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Photo: Mandel Ngan/AFP via Getty Images

A federal judge in Texas has temporarily blocked the Biden administration's 100-day freeze on deporting unauthorized immigrants.

Why it matters: Biden has set an ambitious immigration agenda, but he could face pushback from the courts.

The big picture: U.S. District Judge Drew Tipton, a Trump appointee, issued a temporary restraining order blocking the policy for 14 days.

  • Texas Attorney General Ken Paxton sued the Biden administration last week, claiming the freeze "violates the U.S. Constitution, federal immigration and administrative law, and a contractual agreement between Texas" and the Department of Homeland Security, per a press release from Paxton’s office.
  • "The issues implicated by that Agreement are of such gravity and constitutional import that they require further development of the record and briefing prior to addressing the merits," Tipton wrote in his Tuesday order.
  • Tipton also said Texas has provided evidence that the freeze would result in "millions of dollars of damage" by spurring an increase in spending on public services for unauthorized immigrants, according to the judge’s order.

What they're saying: "Texas is the FIRST state in the nation to bring a lawsuit against the Biden Admin. AND WE WON," Paxton tweeted. "Within 6 days of Biden’s inauguration, Texas has HALTED his illegal deportation freeze."

  • The other side: “We’re confident that as the case proceeds, it will be clear that this measure was wholly appropriate in ordering a temporary pause to allow the agency to carefully review its policies, procedures, and enforcement priorities – while allowing for a greater focus on threats to public safety and national security," a White House spokesperson said in a statement to Axios.

Of note: Former President Trump was frequently met with injunctions for his immigration policies.

Go deeper

Scoop: Top Trump Homeland Security officials join Heritage

Former DHS acting Secretary Chad Wolf. Photo: Greg Nash-Pool/Getty Images

Chad Wolf, Ken Cuccinelli and Mark Morgan, three of former President Trump's biggest immigration policy defenders, will join the Heritage Foundation on Monday as fellows, Axios has learned.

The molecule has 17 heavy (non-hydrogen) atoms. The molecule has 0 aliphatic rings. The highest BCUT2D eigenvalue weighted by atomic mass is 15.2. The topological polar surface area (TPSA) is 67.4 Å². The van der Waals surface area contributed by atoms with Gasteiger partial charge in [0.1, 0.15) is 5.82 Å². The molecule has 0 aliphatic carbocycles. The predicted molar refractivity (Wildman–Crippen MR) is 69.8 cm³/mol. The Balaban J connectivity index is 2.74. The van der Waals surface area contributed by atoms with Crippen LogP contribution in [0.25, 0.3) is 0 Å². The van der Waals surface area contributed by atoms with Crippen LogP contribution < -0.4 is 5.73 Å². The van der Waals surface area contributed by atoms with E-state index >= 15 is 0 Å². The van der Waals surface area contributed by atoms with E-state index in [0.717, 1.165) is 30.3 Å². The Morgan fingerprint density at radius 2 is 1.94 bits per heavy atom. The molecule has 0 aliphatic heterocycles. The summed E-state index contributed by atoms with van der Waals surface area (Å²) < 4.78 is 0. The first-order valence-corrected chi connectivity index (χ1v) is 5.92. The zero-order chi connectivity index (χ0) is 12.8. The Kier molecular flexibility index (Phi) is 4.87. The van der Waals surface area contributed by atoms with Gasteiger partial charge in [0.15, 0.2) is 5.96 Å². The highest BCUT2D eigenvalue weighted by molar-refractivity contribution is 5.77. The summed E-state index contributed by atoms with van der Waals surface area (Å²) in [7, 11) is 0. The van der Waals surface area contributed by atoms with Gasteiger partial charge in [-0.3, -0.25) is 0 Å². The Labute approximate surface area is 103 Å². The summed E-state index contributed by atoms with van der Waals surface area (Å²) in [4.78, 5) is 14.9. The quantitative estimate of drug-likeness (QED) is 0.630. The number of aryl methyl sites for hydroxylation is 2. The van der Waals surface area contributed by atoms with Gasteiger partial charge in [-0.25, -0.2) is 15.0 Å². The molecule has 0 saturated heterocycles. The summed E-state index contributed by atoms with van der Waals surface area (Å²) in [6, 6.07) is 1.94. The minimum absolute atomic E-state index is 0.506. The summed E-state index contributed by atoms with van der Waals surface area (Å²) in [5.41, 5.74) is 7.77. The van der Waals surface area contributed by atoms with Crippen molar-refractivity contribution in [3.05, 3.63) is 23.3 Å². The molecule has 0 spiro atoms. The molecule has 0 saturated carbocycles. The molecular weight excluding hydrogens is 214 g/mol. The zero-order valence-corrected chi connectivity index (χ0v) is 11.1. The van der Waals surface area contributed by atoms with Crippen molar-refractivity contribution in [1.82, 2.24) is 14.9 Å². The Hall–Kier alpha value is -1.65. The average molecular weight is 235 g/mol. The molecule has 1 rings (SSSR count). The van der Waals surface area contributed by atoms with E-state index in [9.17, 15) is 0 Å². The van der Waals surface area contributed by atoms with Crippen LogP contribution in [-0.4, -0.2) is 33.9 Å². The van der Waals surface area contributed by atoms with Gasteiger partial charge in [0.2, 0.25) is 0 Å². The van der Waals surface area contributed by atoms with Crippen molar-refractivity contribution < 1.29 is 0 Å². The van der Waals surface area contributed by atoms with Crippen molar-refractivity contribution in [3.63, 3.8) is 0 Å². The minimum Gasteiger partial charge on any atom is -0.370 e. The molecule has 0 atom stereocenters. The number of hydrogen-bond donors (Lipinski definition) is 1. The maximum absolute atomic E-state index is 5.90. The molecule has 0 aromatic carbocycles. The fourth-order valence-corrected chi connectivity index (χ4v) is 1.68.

Why it matters: All three former Homeland Security officials consistently backed Trump and were key in implementing his strict immigration agenda. Now, they will continue to shape conservative policy ideas on national security and foreign policy from the outside.

Updated 43 mins ago - Politics & Policy

Here come Earmarks 2.0

DeLauro at a hearing in May 2020. Photo: Alex Wong/Getty Images

The House Appropriations Committee is preparing to restore a limited version of earmarks, which give lawmakers power to direct spending to their districts to pay for special projects.

Why it matters: A series of scandals involving members in both parties prompted a moratorium on earmarks in 2011. But Democrats argue it's worth the risk to bring them back because earmarks would increase their leverage to pass critical legislation with a narrow majority, especially infrastructure and spending bills.

Ben Geman, author of Generate
1 hour ago - Energy & Environment

UN says Paris carbon-cutting plans fall far short

Illustration: Sarah Grillo/Axios

Nations' formal emissions-cutting pledges are collectively way too weak to put the world on track to meet the Paris climate deal's temperature-limiting target, a United Nations tally shows.

Driving the news: This morning the UN released an analysis of the most recent nationally determined contributions (NDCs) — that is, countries' medium-term emissions targets submitted under the 2015 pact.

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